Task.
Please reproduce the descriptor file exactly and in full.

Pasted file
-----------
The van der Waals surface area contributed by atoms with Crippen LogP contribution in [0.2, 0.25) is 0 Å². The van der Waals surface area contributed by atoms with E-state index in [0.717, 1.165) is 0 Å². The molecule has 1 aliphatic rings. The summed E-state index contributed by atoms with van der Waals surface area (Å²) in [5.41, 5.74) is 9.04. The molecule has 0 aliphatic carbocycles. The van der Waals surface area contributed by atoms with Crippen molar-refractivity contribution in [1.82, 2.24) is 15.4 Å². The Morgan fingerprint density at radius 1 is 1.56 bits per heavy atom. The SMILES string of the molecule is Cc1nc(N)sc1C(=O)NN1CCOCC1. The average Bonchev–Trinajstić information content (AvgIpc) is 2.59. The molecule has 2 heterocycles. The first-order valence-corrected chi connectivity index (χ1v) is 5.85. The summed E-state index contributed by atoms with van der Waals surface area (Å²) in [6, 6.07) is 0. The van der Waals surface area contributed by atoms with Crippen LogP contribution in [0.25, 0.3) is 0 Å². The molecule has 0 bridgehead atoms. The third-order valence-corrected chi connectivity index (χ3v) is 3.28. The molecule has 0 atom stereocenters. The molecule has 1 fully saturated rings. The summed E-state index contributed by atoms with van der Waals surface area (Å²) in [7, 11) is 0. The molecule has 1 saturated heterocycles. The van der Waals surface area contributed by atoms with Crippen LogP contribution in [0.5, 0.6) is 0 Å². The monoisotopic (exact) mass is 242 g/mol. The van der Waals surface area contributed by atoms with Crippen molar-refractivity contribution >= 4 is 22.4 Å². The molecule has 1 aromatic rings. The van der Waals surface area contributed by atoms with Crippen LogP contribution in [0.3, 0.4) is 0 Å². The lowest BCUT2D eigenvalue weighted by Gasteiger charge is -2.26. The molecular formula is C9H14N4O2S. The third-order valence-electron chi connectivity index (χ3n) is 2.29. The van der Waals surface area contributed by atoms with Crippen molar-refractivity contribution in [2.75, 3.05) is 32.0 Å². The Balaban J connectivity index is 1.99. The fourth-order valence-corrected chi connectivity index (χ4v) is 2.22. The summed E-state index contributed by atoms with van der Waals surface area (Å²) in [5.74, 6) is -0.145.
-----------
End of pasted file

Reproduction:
The van der Waals surface area contributed by atoms with Crippen LogP contribution in [0.2, 0.25) is 0 Å². The van der Waals surface area contributed by atoms with E-state index in [0.717, 1.165) is 0 Å². The molecule has 1 aliphatic rings. The summed E-state index contributed by atoms with van der Waals surface area (Å²) in [5.41, 5.74) is 9.04. The molecule has 0 aliphatic carbocycles. The van der Waals surface area contributed by atoms with Crippen molar-refractivity contribution in [1.82, 2.24) is 15.4 Å². The Morgan fingerprint density at radius 1 is 1.56 bits per heavy atom. The SMILES string of the molecule is Cc1nc(N)sc1C(=O)NN1CCOCC1. The average Bonchev–Trinajstić information content (AvgIpc) is 2.59. The molecule has 2 heterocycles. The first-order valence-corrected chi connectivity index (χ1v) is 5.85. The summed E-state index contributed by atoms with van der Waals surface area (Å²) in [6, 6.07) is 0. The van der Waals surface area contributed by atoms with Crippen LogP contribution in [0.25, 0.3) is 0 Å². The molecule has 0 bridgehead atoms. The third-order valence-corrected chi connectivity index (χ3v) is 3.28. The molecule has 0 atom stereocenters. The molecule has 1 fully saturated rings. The summed E-state index contributed by atoms with van der Waals surface area (Å²) in [7, 11) is 0. The molecule has 1 saturated heterocycles. The van der Waals surface area contributed by atoms with Crippen LogP contribution in [0.5, 0.6) is 0 Å². The monoisotopic (exact) mass is 242 g/mol. The van der Waals surface area contributed by atoms with Crippen molar-refractivity contribution >= 4 is 22.4 Å². The molecule has 1 aromatic rings. The van der Waals surface area contributed by atoms with Crippen LogP contribution in [0.3, 0.4) is 0 Å². The lowest BCUT2D eigenvalue weighted by Gasteiger charge is -2.26. The molecular formula is C9H14N4O2S. The third-order valence-electron chi connectivity index (χ3n) is 2.29. The van der Waals surface area contributed by atoms with Crippen molar-refractivity contribution in [2.75, 3.05) is 32.0 Å². The Balaban J connectivity index is 1.99. The fourth-order valence-corrected chi connectivity index (χ4v) is 2.22. The summed E-state index contributed by atoms with van der Waals surface area (Å²) in [5.74, 6) is -0.145.